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Addiction. 2007 May;102(5):823-4.

Adolescent salvia substance abuse.

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  • 1University of Michigan Hospital, Department of Child and Adolescent Psychiatry, Ann Arbor, MI, USA. sundeeps@umich.edu

Abstract

BACKGROUND:

Salvia divinorum is a non-water-soluble hallucinogen that is becoming increasingly popular among adolescents. Salvia is a highly selective full agonist of primate and cloned human cerebral kappa-opioid receptors, although its psychotomimetic effects are similar to serotonergic agonists and NMDA glutamate antagonists. Salvia has been associated with depersonalization, laughter, feelings of levitation and self-consciousness. These effects resolve within 30 minutes following use. Salvia has been banned in many countries, although it remains legal and easily assessable over the internet in the United States.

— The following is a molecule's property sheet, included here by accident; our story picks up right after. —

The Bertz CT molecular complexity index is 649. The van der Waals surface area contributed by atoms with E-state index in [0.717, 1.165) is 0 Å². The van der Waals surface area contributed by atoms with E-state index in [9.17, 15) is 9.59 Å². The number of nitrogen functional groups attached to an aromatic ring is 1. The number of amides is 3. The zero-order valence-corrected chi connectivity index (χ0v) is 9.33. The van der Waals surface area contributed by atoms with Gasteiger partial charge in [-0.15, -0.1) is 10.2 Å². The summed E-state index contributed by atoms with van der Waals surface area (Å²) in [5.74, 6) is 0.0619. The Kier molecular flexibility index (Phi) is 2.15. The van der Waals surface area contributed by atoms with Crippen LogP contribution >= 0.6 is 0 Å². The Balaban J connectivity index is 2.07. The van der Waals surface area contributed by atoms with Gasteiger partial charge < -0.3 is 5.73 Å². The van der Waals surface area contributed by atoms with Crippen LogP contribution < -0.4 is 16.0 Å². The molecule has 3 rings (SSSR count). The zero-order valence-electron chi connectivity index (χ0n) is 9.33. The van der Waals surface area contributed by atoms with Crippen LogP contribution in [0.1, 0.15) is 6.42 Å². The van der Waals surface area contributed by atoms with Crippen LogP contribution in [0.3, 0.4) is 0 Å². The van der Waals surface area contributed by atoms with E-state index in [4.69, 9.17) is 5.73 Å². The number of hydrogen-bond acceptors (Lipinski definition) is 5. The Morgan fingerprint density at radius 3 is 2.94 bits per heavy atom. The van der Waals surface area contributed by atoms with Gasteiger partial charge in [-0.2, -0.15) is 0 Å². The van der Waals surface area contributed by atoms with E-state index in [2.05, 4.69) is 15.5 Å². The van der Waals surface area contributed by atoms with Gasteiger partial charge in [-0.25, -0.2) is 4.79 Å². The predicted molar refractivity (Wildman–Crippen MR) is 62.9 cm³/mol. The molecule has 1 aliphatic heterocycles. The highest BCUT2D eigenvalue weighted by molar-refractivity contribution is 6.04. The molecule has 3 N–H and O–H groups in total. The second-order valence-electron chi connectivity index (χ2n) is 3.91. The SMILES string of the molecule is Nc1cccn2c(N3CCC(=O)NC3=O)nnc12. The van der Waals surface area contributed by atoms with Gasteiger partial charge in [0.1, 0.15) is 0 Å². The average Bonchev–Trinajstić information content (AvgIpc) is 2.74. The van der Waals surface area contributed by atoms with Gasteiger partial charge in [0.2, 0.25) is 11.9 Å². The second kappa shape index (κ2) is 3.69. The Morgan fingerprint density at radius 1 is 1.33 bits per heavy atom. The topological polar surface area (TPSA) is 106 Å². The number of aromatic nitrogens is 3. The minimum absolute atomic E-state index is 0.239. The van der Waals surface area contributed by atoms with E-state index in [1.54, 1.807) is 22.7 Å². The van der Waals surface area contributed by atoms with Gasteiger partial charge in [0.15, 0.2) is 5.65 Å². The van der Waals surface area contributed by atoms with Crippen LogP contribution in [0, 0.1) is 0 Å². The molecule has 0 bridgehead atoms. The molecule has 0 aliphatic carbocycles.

CASE DESCRIPTION:

A 15-year-old man with a history of salvia and marijuana use presented to psychiatric emergency services with acute onset of mental status changes characterized by paranoia, déjà vu, blunted affect, thought blocking and slow speech of 3 days' duration.

CONCLUSION:

There is limited literature discussing the clinical effects of salvia use. Based on this case presentation, salvia use may be associated with many undocumented long-term effects such as déjà vu. The ease of use and increasing popularity of salvia requires further investigation into the clinical effects of salvia use.

[PubMed - indexed for MEDLINE]
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